Menarche ( start of periods or menstruation) occurs usually in adolescence; and any time between 8 and 16 years old to start menstruating, “or have periods”, is normal. It occurs in response to the complex interplay of hormones relating to ovulation, or egg production. If an egg, released from the ovary, does not get fertilized, the woman will menstruate as the lining and unfertilized egg comes away from the inside of the uterus ( womb), in preparation for the next month, when the fertility cycle starts over again. Women normally cycle somewhere between 24-32 days. Women vary in their experience of the menstrual cycle. Not only in the frequency, length, pain and amount of bleeding but also in other cyclical symptom which accompany bleeding eg. headaches, bloating, mood disturbance, and breast symptoms.
Sometimes, a menstrual cycle may become less regular, frequent or even stop. There may be an underlying cause for this such as weight loss, or stress, or a physiogical change such as menopause. Occasionally, another health imbalance may be present such as hypothyroidism which can be easily diagnosed with physical examination or blood test.
Generally, women try to manage the changes that occur in response to menstrual cycle, but sometimes pain, amount or duration of bleeding can interfere with normal daily functioning.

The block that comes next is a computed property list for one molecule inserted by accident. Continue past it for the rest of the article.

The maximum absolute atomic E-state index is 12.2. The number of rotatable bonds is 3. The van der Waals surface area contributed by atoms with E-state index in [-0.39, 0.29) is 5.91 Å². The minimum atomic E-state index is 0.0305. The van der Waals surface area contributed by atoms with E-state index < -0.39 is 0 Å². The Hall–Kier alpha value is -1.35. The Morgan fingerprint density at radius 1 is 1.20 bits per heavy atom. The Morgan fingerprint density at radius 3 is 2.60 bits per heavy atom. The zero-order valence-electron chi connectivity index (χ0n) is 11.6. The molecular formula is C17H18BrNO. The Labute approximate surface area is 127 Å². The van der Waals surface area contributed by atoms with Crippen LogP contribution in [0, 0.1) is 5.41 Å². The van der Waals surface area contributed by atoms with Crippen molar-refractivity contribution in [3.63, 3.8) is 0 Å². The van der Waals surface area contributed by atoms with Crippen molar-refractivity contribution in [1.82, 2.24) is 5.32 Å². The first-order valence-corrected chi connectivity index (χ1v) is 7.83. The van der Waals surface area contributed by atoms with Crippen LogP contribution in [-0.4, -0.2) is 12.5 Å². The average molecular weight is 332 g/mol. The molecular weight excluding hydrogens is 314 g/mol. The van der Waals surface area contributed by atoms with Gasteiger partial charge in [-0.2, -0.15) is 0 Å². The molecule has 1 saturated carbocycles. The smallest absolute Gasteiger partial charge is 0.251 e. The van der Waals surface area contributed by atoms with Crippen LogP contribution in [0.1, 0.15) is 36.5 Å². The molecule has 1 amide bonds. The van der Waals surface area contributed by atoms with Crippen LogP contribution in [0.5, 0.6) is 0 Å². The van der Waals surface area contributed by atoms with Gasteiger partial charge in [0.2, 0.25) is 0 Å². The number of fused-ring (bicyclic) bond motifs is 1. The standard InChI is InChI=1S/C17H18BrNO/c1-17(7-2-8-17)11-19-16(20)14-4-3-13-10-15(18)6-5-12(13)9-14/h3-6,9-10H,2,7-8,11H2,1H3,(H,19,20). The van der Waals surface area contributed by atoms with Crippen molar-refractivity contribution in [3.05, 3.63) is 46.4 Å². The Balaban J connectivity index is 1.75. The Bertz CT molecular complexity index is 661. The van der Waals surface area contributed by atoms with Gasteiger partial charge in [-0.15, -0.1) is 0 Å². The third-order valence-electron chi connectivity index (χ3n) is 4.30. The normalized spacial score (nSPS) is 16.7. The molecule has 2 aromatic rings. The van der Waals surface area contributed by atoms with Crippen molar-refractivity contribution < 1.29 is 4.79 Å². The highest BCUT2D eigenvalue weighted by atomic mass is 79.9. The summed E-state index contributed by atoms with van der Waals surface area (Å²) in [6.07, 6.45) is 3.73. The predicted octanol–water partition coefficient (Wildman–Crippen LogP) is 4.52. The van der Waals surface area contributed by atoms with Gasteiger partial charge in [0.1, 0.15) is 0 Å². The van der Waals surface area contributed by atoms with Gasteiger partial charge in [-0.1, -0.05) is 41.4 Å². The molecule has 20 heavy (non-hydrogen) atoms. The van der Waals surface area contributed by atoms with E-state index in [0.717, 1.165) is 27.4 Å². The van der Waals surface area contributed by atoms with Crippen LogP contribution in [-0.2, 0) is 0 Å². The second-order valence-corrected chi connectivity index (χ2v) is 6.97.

Painful periods may respond to simple pain killers such as anti-inflammatory medication (NSAIDS), mefenamic acid ( ponstan), or a trial of the combined oral contraceptive pill.
If periods have been heavy or prolonged for several cycles, an iron deficiency anaemia may develop which can result in lethargy and breathlessness.
Mood changes which can accompany menstruation may also improve with treatment with the combined oral contraceptive pill. Sometimes, mood disturbance maybe due to an underlying depression or anxiety issue,which should be managed differently. We can help with provision of a Mental Health Care Plan, which enables Medicare rebate subsidy, if you need referral on for further support. For other menstrual cycle related symptoms, there may be an underlying issues, such as endometriosis, pelvic inflammatory disease, polycystic ovarian syndrome or fibroids. You may benefit from some simple investigations to assist with the diagnosis and management, such as an ultrasound scan, xray or blood tests.
For any menstrual related difficulty, it is likely that we will be able to provide you with advice and treatment after consultation with any of our consulting doctors at Gynaecare’s Chatswood (Sydney lower north shore) clinic with medication, or an IUS. If, in the unlikely event that you need an additional surgical procedure under General Anaesthetic, we will refer you on to an appropriate gynaecologist for further intervention.